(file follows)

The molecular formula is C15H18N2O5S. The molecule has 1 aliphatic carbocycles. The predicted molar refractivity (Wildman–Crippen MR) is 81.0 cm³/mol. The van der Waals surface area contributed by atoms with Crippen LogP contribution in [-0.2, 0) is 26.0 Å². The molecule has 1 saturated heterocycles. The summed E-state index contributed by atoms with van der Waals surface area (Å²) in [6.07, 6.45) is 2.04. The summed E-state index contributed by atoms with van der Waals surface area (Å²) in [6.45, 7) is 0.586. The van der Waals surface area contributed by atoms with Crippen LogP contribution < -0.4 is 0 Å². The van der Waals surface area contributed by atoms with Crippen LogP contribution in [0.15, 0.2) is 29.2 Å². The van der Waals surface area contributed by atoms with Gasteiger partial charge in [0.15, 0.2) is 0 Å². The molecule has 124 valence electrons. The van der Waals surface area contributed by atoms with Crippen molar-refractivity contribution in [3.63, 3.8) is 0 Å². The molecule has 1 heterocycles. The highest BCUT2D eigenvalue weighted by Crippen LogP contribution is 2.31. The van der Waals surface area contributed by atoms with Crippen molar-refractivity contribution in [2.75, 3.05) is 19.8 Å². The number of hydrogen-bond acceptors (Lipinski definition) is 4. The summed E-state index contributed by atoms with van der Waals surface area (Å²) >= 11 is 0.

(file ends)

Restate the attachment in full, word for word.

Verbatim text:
The molecular formula is C15H18N2O5S. The molecule has 1 aliphatic carbocycles. The predicted molar refractivity (Wildman–Crippen MR) is 81.0 cm³/mol. The van der Waals surface area contributed by atoms with Crippen LogP contribution in [-0.2, 0) is 26.0 Å². The molecule has 1 saturated heterocycles. The summed E-state index contributed by atoms with van der Waals surface area (Å²) in [6.07, 6.45) is 2.04. The summed E-state index contributed by atoms with van der Waals surface area (Å²) in [6.45, 7) is 0.586. The van der Waals surface area contributed by atoms with Crippen LogP contribution < -0.4 is 0 Å². The van der Waals surface area contributed by atoms with Crippen LogP contribution in [0.15, 0.2) is 29.2 Å². The van der Waals surface area contributed by atoms with Gasteiger partial charge in [0.15, 0.2) is 0 Å². The molecule has 124 valence electrons. The van der Waals surface area contributed by atoms with Crippen molar-refractivity contribution in [3.63, 3.8) is 0 Å². The molecule has 1 heterocycles. The highest BCUT2D eigenvalue weighted by Crippen LogP contribution is 2.31. The van der Waals surface area contributed by atoms with Crippen molar-refractivity contribution in [2.75, 3.05) is 19.8 Å². The number of hydrogen-bond acceptors (Lipinski definition) is 4. The summed E-state index contributed by atoms with van der Waals surface area (Å²) >= 11 is 0.